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Energy efficiency savings questioned, house prices, Covid’s effect on the property market, new property tax, and RICS standards

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Want to know what’s hot in UK property news? Then just read on.

Headlines have been made by recent findings about the financial cost of some energy efficiency measures, the inexorable rise in average house prices – and the effects of the pandemic on them – the prospect of a new property tax, and the introduction of new standards of conduct by the Royal Institute of Chartered Surveyors (RICS).

Let’s take a closer look.

Not all energy efficiency measures save money even after five years

Energy efficiency could be costing landlords more than originally envisaged.

According to a report in Landlord Today this week, research has shown that most energy efficiency measures introduced in private rented property have failed to recover their capital cost even after five years – let alone having achieved savings.

Some of the costliest improvements – which fail to show any economic gain after five years – include upgrading the central heating boiler, fitting double-glazing, and the installation of solar panels. They involve spending around £2,500 to save just £850, £4,250 to save £850, and £4,800 to save £1,650, respectively.

Draught-proofing, roof insulation, and wall insulation, on the other hand, soon pay for themselves – well within five years – an outlay of £3 to save £215, £285 to save £500, and £400 to save £500, respectively.

Average house price rises sharply

The House Price Index maintained by the Halifax building society and published on the 7th of October shows a further steep rise in average house prices to reach a record high of £267,587.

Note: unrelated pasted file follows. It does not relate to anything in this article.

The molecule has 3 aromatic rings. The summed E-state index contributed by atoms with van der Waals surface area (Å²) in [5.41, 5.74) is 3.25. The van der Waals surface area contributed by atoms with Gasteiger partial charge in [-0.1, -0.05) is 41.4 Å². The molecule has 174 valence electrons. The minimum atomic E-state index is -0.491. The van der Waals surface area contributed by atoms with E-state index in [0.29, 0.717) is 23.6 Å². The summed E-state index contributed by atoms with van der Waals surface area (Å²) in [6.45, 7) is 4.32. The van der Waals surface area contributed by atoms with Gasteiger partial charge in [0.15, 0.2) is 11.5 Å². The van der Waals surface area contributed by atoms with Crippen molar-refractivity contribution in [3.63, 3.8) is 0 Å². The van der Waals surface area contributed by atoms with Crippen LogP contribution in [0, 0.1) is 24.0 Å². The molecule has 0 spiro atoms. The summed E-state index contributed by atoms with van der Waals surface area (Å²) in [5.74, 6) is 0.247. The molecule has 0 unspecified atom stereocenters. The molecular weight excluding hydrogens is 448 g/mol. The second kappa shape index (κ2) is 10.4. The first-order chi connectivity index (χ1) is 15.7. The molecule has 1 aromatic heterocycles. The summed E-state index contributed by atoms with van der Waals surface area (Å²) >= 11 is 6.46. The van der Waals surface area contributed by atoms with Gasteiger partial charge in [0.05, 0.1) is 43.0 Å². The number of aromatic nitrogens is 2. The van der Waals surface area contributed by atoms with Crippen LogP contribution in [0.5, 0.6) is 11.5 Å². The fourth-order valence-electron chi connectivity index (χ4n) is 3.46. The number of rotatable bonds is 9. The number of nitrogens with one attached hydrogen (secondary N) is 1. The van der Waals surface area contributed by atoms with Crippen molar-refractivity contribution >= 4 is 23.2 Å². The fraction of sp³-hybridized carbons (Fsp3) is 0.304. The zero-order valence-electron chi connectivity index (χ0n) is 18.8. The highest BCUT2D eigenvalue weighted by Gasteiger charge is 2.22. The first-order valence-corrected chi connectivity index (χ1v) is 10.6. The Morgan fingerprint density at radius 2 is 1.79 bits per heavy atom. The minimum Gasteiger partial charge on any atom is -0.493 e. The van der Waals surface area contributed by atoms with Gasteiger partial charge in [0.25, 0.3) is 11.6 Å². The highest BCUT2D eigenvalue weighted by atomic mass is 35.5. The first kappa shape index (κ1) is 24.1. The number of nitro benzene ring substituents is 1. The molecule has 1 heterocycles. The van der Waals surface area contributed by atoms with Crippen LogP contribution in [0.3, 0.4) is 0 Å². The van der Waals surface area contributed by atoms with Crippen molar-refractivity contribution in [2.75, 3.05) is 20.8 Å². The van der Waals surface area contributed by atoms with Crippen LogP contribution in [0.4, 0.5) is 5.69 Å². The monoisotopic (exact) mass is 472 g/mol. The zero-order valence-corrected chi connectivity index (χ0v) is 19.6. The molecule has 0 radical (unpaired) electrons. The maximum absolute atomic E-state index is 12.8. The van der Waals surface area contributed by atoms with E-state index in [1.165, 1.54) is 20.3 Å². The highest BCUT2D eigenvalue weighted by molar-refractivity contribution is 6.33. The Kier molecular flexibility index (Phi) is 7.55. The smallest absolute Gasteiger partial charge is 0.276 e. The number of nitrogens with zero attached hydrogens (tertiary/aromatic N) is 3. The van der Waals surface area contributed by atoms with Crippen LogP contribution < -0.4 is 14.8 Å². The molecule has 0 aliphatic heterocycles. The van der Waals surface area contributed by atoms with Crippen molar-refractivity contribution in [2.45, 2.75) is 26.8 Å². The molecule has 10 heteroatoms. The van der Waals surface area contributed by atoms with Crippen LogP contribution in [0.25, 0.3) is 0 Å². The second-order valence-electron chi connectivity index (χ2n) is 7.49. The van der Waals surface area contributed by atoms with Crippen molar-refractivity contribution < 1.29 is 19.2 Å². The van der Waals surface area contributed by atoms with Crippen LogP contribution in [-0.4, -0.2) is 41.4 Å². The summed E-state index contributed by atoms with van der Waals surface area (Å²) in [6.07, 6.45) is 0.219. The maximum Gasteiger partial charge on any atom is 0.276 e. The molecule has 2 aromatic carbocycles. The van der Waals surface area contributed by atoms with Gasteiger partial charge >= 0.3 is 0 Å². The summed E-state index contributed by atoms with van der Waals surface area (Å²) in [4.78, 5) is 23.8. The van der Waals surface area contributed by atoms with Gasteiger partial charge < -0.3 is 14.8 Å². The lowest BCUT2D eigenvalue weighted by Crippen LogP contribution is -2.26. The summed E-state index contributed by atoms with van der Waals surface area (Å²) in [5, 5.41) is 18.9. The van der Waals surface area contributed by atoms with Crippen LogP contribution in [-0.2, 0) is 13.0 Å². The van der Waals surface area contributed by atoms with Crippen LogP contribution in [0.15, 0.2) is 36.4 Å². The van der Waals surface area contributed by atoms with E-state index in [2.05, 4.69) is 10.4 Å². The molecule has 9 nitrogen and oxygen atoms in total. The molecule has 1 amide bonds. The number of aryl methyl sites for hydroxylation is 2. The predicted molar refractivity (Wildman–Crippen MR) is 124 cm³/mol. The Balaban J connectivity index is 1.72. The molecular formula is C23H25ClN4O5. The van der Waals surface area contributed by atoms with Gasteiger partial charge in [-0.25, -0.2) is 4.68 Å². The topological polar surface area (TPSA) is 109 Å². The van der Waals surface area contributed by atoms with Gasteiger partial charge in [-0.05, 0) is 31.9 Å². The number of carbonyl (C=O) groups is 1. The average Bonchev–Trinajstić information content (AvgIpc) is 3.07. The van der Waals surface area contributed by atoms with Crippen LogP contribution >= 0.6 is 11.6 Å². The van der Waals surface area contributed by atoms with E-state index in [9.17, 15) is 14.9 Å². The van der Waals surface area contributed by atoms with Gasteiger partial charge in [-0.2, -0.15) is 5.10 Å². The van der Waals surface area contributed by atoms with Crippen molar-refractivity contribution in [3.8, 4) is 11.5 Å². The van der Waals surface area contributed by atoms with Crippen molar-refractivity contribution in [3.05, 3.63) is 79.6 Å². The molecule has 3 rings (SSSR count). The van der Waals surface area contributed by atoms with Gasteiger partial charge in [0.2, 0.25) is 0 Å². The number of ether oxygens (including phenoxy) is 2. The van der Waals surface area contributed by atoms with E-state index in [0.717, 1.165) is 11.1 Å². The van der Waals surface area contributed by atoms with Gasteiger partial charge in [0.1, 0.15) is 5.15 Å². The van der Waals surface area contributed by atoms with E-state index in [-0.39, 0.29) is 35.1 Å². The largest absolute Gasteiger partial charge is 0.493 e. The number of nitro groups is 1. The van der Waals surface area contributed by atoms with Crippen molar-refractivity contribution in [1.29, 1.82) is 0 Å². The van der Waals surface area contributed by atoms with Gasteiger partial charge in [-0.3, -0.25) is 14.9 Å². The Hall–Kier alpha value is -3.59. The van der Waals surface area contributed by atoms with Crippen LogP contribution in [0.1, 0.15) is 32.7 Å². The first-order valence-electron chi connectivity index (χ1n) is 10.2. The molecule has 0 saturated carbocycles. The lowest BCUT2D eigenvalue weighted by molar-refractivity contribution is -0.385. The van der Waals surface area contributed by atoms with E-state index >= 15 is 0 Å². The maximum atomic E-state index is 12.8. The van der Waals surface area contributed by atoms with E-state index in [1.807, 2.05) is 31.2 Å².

This is the result of a 1.7% increase in average prices in the past month alone, an increase of 1.5% over the quarter, and 7.4%over the past 12 months.

Average house prices continue to rise faster in both Wales and Scotland than they are in England.

How Covid has affected the UK property market

One of the unexpected side-effects of lockdowns during Covid has been a steep rise in the number of “flipped” properties, revealed iNews on the 9th of October, explaining that this is the process whereby someone buys a dilapidated property in need of renovation, does it up, and immediately sells it on – hopefully – at a profit.

Citing research by estate agents Hamptons, the news story referred to an estimated 19,000 properties that were flipped in this way. An average profit of £48,190 was made by the 75% of buyers who made more on the eventual sale of the property than they did on its purchase.

Government releases draft legislation for new property tax

The government is planning to raise more funding for remedial works on high-rise buildings with dangerously flammable cladding by introducing a new property tax called the Residential Property Developer Tax, according to Estate Agent Today on the 11th of October.

At this relatively early stage, all that is known about the proposal is:

  • its purpose in raising funding for remediation cladding works on dangerous buildings;
  • the tax will be levied on developments that are mainly residential in nature – whether or not any of the developer’s properties use cladding in any way;
  • the tax will be applied with effect from April 2022;
  • the government aims to raise a total of £2 billion through this measure by 2030; but
  • there is yet no indication of the rate of tax that will be applied – although this is expected to be announced in the Chancellor’s forthcoming budget on the 27th of October.

The press release adds that it expects the new tax to be applied to developments that include the conversion of commercial property to residential, and that gardens and grounds will also be included in any assessment of value for tax purposes.

New standards of conduct set by RICS

The Royal Institute of Chartered Surveyors (RICS) has published a new code of ethical standards that will set the tone for the professional body’s conduct globally.

In a posting on the 11th of October, the website Specification Online revealed that at the heart of the new standards of conduct are two principal strands:

  • all firms having any kind of contact with RICS will be encouraged to implement practices that ensure diversity and inclusivity among the employment of surveyors anywhere in the world – regardless of individuals’ backgrounds or differences; and
  • all members of RICS will be expected to respect and promote advice and guidance on sustainability issues, so that clients will be helped in meeting whatever targets are set by governments around the world.

The new standards of conduct will come into effect on the 2nd of February 2022.